Williams: A new generation of data-fused hazard maps will be created using higher-quality remote-sensing elevation data, supplemented with crowdsourced data. Flood models and 3D inundation maps will be generated by computational engineering processes using available 3DEP lidar and Lake Superior static water surface levels for watershed, then regional maps in Houghton and Baraga counties. Machine learning is trained via crowdsourced data to develop data-fused models and maps. A flood risk database will be created in FEMA’s Hazus program for this rural area and then adapted to other regions.

Gbadamosi: What are some of the interesting initial findings from your planning stage or the early execution stage of the project that you can share with us?

Himanshu Grover: The planning grant had three key objectives: identify key actors and build partnerships, build common ground, and co-explore needs. We hosted weekly planning and partnership-building meetings, a community listening event, and an online community needs survey to realize these steps. University and community partners attended these and focused on identifying key actors, building partnerships and building common ground. Weekly meetings helped develop a survey to understand the community needs and data gaps and plan for the community listening event. As per the survey results, most respondents (68 percent) were unaware that their residence was located inside a floodplain, and 80 percent had experienced some degree of flooding in the past five years. During the same period, most of the respondents (92 percent) had experienced some degree of waterlogging on the roads. Over the next two years, most of the residents (95 percent) expect to experience some degree of waterlogging on the road, and 95 percent expect their residences (including property grounds) to experience some degree of flooding. Over the next 10 years, 83 percent of the respondents felt that a flood would likely cause property damage. These results unequivocally highlight the public need for devoting resources to the identification, assessment and mitigation of flood hazards in this region. Among the respondents, 80 percent felt that at least moderate improvements in the availability of flood risk information were necessary for them and their neighbors.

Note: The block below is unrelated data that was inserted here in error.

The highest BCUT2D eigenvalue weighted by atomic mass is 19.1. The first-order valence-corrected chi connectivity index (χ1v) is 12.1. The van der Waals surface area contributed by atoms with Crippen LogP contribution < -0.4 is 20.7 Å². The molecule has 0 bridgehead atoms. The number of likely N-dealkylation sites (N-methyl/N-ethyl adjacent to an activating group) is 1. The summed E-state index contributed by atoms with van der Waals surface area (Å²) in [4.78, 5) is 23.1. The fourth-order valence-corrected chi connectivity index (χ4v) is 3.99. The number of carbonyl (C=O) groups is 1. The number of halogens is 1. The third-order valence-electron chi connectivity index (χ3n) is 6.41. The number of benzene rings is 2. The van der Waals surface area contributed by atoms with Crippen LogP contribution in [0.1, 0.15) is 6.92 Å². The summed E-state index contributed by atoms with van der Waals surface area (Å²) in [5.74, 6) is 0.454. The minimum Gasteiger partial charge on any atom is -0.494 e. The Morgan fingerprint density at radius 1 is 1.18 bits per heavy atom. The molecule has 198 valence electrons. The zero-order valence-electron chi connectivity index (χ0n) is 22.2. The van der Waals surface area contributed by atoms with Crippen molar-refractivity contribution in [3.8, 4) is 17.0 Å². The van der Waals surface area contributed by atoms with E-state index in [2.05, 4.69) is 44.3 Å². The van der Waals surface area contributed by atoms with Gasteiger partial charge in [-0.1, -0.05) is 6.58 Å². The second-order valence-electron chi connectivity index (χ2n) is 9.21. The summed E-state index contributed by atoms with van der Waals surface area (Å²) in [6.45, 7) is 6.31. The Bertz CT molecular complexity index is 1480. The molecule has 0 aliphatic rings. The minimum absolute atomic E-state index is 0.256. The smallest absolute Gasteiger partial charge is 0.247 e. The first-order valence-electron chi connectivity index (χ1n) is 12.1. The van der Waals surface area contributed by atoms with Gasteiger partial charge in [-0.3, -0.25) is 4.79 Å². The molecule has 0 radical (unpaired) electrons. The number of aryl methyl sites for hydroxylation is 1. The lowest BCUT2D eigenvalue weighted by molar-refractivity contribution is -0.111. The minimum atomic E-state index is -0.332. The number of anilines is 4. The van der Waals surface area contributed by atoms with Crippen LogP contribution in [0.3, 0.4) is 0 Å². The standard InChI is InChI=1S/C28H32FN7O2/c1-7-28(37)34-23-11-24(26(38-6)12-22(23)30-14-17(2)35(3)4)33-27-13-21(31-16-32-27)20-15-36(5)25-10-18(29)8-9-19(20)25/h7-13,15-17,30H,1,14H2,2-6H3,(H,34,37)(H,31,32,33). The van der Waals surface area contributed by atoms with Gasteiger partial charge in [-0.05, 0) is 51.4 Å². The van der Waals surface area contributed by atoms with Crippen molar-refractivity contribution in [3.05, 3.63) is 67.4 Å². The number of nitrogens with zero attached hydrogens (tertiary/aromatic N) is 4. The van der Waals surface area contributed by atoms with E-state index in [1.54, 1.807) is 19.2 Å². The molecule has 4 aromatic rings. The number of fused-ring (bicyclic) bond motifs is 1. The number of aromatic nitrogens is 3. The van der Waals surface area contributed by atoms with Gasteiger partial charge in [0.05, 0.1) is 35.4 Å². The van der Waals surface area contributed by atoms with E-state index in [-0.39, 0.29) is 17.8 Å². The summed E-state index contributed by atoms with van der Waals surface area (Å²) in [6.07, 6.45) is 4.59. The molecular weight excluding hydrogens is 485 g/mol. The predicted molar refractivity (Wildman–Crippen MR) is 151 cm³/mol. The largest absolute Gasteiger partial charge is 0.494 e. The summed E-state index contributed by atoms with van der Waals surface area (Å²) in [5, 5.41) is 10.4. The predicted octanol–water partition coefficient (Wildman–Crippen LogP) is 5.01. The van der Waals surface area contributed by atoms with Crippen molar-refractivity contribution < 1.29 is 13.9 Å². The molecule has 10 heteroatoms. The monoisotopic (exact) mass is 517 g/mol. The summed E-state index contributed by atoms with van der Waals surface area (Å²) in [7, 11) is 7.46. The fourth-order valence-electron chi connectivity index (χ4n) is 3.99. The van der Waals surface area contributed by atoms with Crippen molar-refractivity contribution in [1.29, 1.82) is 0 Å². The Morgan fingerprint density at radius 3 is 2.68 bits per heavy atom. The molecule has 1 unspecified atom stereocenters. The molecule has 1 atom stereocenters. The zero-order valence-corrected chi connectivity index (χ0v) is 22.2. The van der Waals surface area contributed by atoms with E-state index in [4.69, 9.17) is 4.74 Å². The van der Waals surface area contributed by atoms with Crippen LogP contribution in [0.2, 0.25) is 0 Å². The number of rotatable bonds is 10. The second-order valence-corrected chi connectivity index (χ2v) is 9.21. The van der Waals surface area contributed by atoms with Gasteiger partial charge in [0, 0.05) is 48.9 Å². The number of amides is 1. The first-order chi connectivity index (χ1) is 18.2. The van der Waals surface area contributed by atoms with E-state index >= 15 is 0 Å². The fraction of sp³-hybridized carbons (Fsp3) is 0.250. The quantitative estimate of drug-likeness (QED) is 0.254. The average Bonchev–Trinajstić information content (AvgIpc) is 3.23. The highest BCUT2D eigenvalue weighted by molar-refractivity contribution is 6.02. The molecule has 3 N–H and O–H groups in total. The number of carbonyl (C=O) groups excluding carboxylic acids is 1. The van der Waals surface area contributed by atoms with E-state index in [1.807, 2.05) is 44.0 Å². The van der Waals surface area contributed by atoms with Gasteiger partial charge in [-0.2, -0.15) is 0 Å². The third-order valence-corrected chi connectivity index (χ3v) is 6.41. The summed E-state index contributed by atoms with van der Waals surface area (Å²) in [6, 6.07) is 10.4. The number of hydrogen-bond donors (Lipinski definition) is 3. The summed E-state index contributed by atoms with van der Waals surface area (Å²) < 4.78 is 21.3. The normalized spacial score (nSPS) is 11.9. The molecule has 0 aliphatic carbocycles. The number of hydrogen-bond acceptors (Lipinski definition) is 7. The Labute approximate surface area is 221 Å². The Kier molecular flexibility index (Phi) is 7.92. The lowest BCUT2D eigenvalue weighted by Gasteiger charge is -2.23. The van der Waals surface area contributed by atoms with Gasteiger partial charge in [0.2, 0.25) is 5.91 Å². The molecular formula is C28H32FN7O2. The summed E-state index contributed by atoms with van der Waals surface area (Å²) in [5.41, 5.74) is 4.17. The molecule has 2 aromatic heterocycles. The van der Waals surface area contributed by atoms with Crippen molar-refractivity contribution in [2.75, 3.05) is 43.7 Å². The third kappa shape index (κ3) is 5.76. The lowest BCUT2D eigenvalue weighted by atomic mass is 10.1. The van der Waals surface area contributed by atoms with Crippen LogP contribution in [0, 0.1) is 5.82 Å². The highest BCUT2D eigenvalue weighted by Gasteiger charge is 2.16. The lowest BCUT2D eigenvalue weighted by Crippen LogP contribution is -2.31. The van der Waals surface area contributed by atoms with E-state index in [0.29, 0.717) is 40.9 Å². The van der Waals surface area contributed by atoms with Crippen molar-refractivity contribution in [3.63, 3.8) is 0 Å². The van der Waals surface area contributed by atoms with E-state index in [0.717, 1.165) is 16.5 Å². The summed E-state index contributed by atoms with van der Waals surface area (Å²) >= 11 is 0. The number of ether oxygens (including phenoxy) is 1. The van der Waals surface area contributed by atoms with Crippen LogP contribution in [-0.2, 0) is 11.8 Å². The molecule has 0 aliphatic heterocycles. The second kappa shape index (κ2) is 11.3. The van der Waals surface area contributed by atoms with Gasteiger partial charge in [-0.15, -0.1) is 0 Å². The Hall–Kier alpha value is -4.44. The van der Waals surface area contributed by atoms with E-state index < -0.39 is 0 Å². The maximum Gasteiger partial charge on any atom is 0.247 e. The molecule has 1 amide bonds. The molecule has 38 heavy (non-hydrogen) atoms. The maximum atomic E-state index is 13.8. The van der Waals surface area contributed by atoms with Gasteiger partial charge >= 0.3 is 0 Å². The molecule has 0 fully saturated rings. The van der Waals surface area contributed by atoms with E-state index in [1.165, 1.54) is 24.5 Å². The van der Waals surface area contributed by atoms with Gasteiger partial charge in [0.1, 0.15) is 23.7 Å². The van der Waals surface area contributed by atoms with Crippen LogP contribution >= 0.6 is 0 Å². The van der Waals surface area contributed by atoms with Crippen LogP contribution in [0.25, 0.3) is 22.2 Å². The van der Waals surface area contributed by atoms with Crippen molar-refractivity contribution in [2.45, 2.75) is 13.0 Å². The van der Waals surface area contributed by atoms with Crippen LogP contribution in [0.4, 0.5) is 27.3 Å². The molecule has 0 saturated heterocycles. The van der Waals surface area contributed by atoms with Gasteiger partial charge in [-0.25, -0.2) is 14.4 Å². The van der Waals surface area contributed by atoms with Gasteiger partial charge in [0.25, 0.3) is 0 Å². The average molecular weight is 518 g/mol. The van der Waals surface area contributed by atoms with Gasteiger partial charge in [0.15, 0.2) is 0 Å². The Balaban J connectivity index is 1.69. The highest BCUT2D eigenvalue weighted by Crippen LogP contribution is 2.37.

Oommen: Half of the respondents (50 percent) felt that significant enhancements (defined as “more than a moderate amount”) were necessary to improve the availability of flood risk information. These survey results reflect the increasing realization of a flood knowledge deficiency among the residents, especially in increased flooding risk over the next 10 years. Another important outcome of the survey was the stated preferred mode of flood risk information dissemination by the local government. Most of the respondents (56 percent) expressed a preference for the use of Internet-based flood risk information dissemination, followed by a preference for radio (13 percent), newspapers (11 percent), public meetings (8 percent), brochures/printed materials (8 percent) and other informal means of communication (4 percent). The Internet was among the top three preferences for 88 percent of the respondents.